Mobile Botnets and Zombie Phones
Once considered impossible, the threat of malware on mobile devices is becoming a serious reality. Malware used to just be a plague to PC’s, however, in the last few years we have seen a rise in Mobile Malware specifically the threat of Mobile Botnets.
From a Malware/Botnet perspective, mobile devices are increasingly more attractive than traditional PC’s. For instance, the ubiquitous use of Mobile Devices in todays world makes for perfect stepping stones for malicious attacks. Our general reliance and dependence on our cell phones and tablets means every day more personal information is being stored on these devices, such as banking information, credit card numbers, email and social media accounts.
Mobile devices, by design, have a wide array of communication technologies available to them. These technologies make it incredibly easy for malware to propagate itself. 3G and 4G, along with WiFi connectivity maintain a fairly constant internet connection for most devices. This connectivity makes it easier to trick a user into downloading infected software. Many times the software in question is a legitimate application that is bundled with or infected by malicious code which can modify your phone to provide root or administrator access to your device.
Once compromised, the Malware can then use the internet connectivity or SMS (texting) capabilities of the device to communicate with other “members” of the Botnet, Specifically the Command and Control Server. Once this communication is established, data can then be harvested or attacks can be coordinated. Further, Mobile Botnets can create a decentralized control network in which the Command and Control Server needs to issue instructions to only a few compromised devices. From there, those devices will propagate instructions to other devices in a Peer to Peer fashion. A Cloud-like structure can also be established using the compromised devices to transparently process attack and command data.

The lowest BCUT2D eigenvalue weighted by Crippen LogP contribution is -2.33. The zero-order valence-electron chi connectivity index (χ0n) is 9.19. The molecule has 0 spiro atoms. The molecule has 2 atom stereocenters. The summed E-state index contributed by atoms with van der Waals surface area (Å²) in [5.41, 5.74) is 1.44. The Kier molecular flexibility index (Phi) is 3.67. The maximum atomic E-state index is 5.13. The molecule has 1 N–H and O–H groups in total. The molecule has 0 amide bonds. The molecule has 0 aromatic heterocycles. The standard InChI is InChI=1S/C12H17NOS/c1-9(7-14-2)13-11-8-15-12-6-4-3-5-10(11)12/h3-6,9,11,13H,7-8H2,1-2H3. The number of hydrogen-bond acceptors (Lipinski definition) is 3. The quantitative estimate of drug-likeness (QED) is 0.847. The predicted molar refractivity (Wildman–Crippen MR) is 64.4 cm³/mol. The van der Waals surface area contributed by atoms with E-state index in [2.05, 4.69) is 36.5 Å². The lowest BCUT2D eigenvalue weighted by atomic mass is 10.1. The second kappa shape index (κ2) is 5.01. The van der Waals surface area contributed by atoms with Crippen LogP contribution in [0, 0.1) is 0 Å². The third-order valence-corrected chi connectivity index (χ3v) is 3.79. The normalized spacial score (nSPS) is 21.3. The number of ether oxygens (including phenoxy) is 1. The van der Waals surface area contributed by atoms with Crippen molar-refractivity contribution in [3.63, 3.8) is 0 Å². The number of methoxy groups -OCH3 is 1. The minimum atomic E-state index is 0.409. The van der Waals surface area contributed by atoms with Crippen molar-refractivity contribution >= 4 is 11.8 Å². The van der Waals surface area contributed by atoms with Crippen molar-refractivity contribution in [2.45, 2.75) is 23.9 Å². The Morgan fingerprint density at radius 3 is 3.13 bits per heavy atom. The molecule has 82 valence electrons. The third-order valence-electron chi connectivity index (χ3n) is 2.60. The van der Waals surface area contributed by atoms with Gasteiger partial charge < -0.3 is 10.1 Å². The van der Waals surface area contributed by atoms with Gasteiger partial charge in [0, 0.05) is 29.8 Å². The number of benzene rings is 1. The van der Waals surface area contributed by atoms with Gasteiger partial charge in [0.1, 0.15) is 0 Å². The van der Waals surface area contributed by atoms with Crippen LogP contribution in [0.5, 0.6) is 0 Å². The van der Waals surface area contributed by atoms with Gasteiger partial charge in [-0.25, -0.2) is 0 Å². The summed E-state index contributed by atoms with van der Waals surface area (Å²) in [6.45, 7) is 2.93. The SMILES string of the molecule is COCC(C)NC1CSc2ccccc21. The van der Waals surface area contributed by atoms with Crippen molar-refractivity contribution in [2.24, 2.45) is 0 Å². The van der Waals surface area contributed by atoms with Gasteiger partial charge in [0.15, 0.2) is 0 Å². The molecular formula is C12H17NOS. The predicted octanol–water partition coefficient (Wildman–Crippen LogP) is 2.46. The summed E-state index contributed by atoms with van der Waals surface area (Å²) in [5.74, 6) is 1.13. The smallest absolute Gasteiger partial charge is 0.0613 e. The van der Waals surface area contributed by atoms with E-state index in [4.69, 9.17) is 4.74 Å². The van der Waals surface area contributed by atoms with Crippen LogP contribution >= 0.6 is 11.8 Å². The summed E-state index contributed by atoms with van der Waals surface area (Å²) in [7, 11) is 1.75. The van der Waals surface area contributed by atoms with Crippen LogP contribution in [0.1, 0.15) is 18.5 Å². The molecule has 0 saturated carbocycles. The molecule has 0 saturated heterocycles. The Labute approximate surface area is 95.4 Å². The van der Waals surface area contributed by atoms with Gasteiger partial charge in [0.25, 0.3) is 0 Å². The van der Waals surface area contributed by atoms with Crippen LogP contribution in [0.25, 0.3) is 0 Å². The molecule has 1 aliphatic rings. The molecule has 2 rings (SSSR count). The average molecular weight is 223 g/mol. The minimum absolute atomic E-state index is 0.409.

Protections can be put into place for your mobile device. If your mobile device supports it, you can install antivirus software. Smartphone antivirus is still in its infancy and can cause older models to slow down considerably, so mobile best practices may be more effective. Do not download software from untrustworthy sources including third-party app marketplaces. Be sure to inspect the privileges of any app you are about to install. Ask yourself: Does it really need SMS capability, or system privileges? Lastly, if the app looks suspicious, or the site you get it from doesn’t look legitimate do NOT download it.
Malware on mobile devices is a growing problem today and certainly will continue to grow in the future. The processing power and array of communication technologies on mobile devices make it easy for malware to spread. Be sure to use your best judgment when downloading applications and keep your security software up to date. If you need support implementing a mobile security plan or policy, don’t hesitate to contact our help desk or call at 020 7101 0544 and set up a consultation.